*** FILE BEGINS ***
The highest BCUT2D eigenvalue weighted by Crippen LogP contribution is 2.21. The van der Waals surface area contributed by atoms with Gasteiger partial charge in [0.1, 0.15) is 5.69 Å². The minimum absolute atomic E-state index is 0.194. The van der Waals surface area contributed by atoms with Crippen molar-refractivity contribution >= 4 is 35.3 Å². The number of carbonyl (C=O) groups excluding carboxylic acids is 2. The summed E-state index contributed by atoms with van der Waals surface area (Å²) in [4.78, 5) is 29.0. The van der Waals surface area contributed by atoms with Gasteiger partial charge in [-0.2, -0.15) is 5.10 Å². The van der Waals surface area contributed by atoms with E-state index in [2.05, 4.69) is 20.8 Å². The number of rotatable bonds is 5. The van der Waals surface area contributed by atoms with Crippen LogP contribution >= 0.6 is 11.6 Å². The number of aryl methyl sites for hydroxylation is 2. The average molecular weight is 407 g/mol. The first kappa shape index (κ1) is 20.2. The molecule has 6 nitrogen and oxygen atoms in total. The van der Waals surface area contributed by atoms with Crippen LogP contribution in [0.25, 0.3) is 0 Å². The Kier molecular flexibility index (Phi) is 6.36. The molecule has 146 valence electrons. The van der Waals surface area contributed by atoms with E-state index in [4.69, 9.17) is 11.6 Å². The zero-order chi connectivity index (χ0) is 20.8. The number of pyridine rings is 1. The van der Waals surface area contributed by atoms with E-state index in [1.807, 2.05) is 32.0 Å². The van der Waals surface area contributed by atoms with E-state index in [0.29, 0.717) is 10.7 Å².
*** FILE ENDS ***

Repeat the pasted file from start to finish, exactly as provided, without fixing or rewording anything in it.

The highest BCUT2D eigenvalue weighted by Crippen LogP contribution is 2.21. The van der Waals surface area contributed by atoms with Gasteiger partial charge in [0.1, 0.15) is 5.69 Å². The minimum absolute atomic E-state index is 0.194. The van der Waals surface area contributed by atoms with Crippen molar-refractivity contribution >= 4 is 35.3 Å². The number of carbonyl (C=O) groups excluding carboxylic acids is 2. The summed E-state index contributed by atoms with van der Waals surface area (Å²) in [4.78, 5) is 29.0. The van der Waals surface area contributed by atoms with Gasteiger partial charge in [-0.2, -0.15) is 5.10 Å². The van der Waals surface area contributed by atoms with E-state index in [2.05, 4.69) is 20.8 Å². The number of rotatable bonds is 5. The van der Waals surface area contributed by atoms with Crippen LogP contribution >= 0.6 is 11.6 Å². The number of aryl methyl sites for hydroxylation is 2. The average molecular weight is 407 g/mol. The first kappa shape index (κ1) is 20.2. The molecule has 6 nitrogen and oxygen atoms in total. The van der Waals surface area contributed by atoms with Crippen LogP contribution in [0.25, 0.3) is 0 Å². The Kier molecular flexibility index (Phi) is 6.36. The molecule has 146 valence electrons. The van der Waals surface area contributed by atoms with E-state index in [4.69, 9.17) is 11.6 Å². The zero-order chi connectivity index (χ0) is 20.8. The number of pyridine rings is 1. The van der Waals surface area contributed by atoms with E-state index in [1.807, 2.05) is 32.0 Å². The van der Waals surface area contributed by atoms with E-state index in [0.29, 0.717) is 10.7 Å².